Posted by: mesabimisadventures | June 26, 2009

Regulators… Mount up!

It only took me ten years.

But I did it.

This Monday, June 22nd, was my official Back on the Saddle Day courtesy of my wonderfully patient, kind and gentle sister-in-law.

Sigh…

In an ideal world, life would be pleasantly divided.  We would have our publicly embarrassing moments and we would have our physically painful moments completely segregated from each other.  Unfortunately, this world is not ideal and occasionally we are lucky enough to have those moments occur simultaneously. 

Eleven years ago I was asked to ride a draft horse in the Carlton County Fair’s Novelty Horse Race.  For those of you who are unfamiliar with the size of a draft horse, come and check out the Draft Horse Pull at the St. Louis County Fair in a month.  Say hi to my dad, he’ll probably be announcing it.  Draft horses are, to put it simply, the horse world’s equivalent of an NFL linebacker (the fiercely agile guys, not just the bulky).

In an ideal world, I would be able to tell you the story of how I, the girl who had only ridden a horse a few times in her life, swept the competition that was loaded with genuine riding horse people.  People used to saddles, riding a horse versus leading them or driving them, basically, people who had a clue what they heck they were doing on top of a horse.  Alas, once again it was not an ideal world that day.

They waved us to Go! and apparently my horse assumed that meant vertically.

I saw my helmet land and bounce in the sand in front of the horse.  And then I saw my feet, but instead of dirt below them, I saw sky.  Blue sky.  In my peripheral, I saw the back leg swing by me as I fell and then I landed.

On my neck.  In the sand.  In front of way too many people crowding the Grandstands watching the Sunday races.  I laid in the sand and through the gap at the bottom of the fence, I saw my mom and step-dad running towards me.  I crawled to the infield and collapsed as the ambulance and dad came flying towards me.

Pride goeth before a fall.

My sister-in-law told me that day that I didn’t have to ride.  She saw how scared I was and how uneasy the horse seemed.  She knew a bad situation was brewing.  But I stayed on.  For no good reason other than I didn’t want to look like a wuss.  My gut instinct was kicking in and threatening to soon show me what cotton candy looks like after a two-way trip.  But I stayed on.  I wanted so desperately to be one of the cool riding horse girls who are fluid and smooth on a horse.  In my eyes, a girl who shows draft horses just never reaches that pinnacle of horse world coolness.  So I stayed on until the horse decided he no longer wanted me plodding along with him.  My dad still likes to tell people that I made it 8 seconds.  It felt like hours to me, so I just may have.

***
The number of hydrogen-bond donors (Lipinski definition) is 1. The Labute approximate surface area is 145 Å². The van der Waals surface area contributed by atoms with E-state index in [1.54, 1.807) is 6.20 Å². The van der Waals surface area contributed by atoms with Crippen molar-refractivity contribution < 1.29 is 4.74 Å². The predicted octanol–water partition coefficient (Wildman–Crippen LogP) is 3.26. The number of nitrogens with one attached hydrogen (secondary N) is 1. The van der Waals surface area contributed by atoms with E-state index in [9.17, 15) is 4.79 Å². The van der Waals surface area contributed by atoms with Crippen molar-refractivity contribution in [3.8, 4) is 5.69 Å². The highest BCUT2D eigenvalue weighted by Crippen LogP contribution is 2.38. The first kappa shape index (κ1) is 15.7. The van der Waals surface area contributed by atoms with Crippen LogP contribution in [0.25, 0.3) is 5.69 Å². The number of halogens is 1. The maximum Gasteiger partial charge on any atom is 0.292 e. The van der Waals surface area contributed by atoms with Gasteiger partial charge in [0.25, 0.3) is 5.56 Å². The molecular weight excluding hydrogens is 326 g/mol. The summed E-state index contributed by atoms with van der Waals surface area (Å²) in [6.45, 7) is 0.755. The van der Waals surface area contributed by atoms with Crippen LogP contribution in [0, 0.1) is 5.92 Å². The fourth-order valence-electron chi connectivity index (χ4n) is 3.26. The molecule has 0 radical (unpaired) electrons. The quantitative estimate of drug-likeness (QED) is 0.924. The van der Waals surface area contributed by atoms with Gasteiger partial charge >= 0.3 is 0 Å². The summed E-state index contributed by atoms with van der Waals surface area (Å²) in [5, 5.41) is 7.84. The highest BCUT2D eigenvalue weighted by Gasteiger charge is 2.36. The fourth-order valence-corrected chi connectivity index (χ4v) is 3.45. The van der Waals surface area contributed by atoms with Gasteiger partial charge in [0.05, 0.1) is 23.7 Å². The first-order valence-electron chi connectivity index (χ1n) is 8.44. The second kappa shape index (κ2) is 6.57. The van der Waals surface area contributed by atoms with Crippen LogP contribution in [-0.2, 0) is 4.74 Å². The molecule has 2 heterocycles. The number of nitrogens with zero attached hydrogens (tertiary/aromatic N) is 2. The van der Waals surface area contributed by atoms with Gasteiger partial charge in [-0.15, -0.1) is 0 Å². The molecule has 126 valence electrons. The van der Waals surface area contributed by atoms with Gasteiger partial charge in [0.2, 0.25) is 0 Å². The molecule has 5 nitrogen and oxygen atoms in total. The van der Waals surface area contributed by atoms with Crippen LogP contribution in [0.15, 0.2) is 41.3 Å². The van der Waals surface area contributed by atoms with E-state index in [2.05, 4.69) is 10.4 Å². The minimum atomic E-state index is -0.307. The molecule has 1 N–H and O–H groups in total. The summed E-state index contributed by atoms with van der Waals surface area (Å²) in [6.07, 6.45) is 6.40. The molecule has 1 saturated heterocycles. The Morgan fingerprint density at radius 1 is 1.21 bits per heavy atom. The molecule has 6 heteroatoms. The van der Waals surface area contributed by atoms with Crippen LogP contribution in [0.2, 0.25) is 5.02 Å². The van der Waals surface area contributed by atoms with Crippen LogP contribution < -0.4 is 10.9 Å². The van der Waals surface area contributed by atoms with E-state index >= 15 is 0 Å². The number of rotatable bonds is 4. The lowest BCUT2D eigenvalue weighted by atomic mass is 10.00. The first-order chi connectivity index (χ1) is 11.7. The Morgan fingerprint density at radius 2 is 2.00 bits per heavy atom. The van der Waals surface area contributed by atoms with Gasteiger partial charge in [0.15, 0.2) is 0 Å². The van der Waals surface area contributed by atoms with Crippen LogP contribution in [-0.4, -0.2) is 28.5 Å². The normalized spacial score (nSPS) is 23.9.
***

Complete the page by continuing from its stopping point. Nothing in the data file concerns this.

A lot of pain to protect my pride.  Pain that is still hanging around 11 years later, lingering around the corner waiting to fully show itself in about another 11 years.  And have you ever wondered what a doctor does to make sure your broken tailbone isn’t blocking your colon?  As I found out, you don’t have to land on your keister in order to break and tear important bones and muscles in it.  Who knew?!

Fear was instilled.  Deep fear.  Resounding through my soul fear.

But I did it on Monday.  I went down to visit my sister-in-law and my nieces and after serious root-beer float bribing of my nieces to let me ride one of their horses, my sis saddled up a horse that she promised wouldn’t buck me off.  She gently helped me up into the saddle, reminded me that my shoulders weren’t supposed to be touching my ears and quietly waited as I adjusted to the feeling of being on a horse again.  Surprisingly, I felt nothing but calm.

Maybe it was the fact that she held onto a leadrope the whole time.  Maybe it was because I was busy laughing at my nieces who within 5 seconds started complaining that I was taking soooo long and I had been on the older girl’s horse forEVer (said with a sadness I can only replicate if you take my iPhone from me).  Maybe it was her confidence that I would be alright.

Whatever it was, it worked.

I didn’t ride long and I only was without my sis for a few minutes.

But I did it.

And I’ll do it again soon.

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